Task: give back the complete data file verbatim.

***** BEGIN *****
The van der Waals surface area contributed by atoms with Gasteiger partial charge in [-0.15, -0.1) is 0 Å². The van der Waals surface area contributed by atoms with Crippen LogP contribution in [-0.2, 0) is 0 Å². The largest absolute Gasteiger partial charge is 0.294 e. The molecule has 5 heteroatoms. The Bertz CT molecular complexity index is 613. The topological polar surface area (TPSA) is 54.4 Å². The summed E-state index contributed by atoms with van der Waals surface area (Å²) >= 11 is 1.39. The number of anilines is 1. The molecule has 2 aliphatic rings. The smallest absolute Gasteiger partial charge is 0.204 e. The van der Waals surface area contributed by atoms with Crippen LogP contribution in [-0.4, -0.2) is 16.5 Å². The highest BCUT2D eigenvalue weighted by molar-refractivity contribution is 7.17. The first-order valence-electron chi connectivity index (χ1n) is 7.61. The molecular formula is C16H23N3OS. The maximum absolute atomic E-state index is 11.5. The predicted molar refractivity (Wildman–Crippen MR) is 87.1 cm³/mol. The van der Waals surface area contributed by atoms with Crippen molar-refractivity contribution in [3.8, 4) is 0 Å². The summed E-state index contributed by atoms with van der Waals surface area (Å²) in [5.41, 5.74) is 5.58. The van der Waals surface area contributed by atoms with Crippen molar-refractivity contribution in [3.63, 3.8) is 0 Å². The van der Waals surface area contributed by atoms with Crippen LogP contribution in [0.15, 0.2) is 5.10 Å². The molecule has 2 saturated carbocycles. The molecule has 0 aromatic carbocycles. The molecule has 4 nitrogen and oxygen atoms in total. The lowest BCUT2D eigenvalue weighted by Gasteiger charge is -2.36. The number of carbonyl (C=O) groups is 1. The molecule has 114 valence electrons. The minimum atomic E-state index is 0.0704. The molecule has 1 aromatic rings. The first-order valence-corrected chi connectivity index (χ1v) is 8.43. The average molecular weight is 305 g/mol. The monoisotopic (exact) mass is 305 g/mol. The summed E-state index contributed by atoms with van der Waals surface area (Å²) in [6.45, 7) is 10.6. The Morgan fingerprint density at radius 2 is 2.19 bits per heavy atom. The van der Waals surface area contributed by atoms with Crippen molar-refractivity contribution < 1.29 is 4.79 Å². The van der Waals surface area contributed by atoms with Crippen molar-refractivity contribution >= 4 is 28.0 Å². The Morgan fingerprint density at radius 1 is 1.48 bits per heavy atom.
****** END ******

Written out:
The van der Waals surface area contributed by atoms with Gasteiger partial charge in [-0.15, -0.1) is 0 Å². The van der Waals surface area contributed by atoms with Crippen LogP contribution in [-0.2, 0) is 0 Å². The largest absolute Gasteiger partial charge is 0.294 e. The molecule has 5 heteroatoms. The Bertz CT molecular complexity index is 613. The topological polar surface area (TPSA) is 54.4 Å². The summed E-state index contributed by atoms with van der Waals surface area (Å²) >= 11 is 1.39. The number of anilines is 1. The molecule has 2 aliphatic rings. The smallest absolute Gasteiger partial charge is 0.204 e. The van der Waals surface area contributed by atoms with Crippen LogP contribution in [-0.4, -0.2) is 16.5 Å². The highest BCUT2D eigenvalue weighted by molar-refractivity contribution is 7.17. The first-order valence-electron chi connectivity index (χ1n) is 7.61. The molecular formula is C16H23N3OS. The maximum absolute atomic E-state index is 11.5. The predicted molar refractivity (Wildman–Crippen MR) is 87.1 cm³/mol. The van der Waals surface area contributed by atoms with Crippen molar-refractivity contribution in [3.8, 4) is 0 Å². The summed E-state index contributed by atoms with van der Waals surface area (Å²) in [5.41, 5.74) is 5.58. The van der Waals surface area contributed by atoms with Crippen molar-refractivity contribution in [3.63, 3.8) is 0 Å². The van der Waals surface area contributed by atoms with Crippen LogP contribution in [0.15, 0.2) is 5.10 Å². The molecule has 2 saturated carbocycles. The molecule has 0 aromatic carbocycles. The molecule has 4 nitrogen and oxygen atoms in total. The lowest BCUT2D eigenvalue weighted by Gasteiger charge is -2.36. The number of carbonyl (C=O) groups is 1. The molecule has 114 valence electrons. The minimum atomic E-state index is 0.0704. The molecule has 1 aromatic rings. The first-order valence-corrected chi connectivity index (χ1v) is 8.43. The average molecular weight is 305 g/mol. The monoisotopic (exact) mass is 305 g/mol. The summed E-state index contributed by atoms with van der Waals surface area (Å²) in [6.45, 7) is 10.6. The Morgan fingerprint density at radius 2 is 2.19 bits per heavy atom. The van der Waals surface area contributed by atoms with Crippen molar-refractivity contribution < 1.29 is 4.79 Å². The van der Waals surface area contributed by atoms with Crippen molar-refractivity contribution >= 4 is 28.0 Å². The Morgan fingerprint density at radius 1 is 1.48 bits per heavy atom.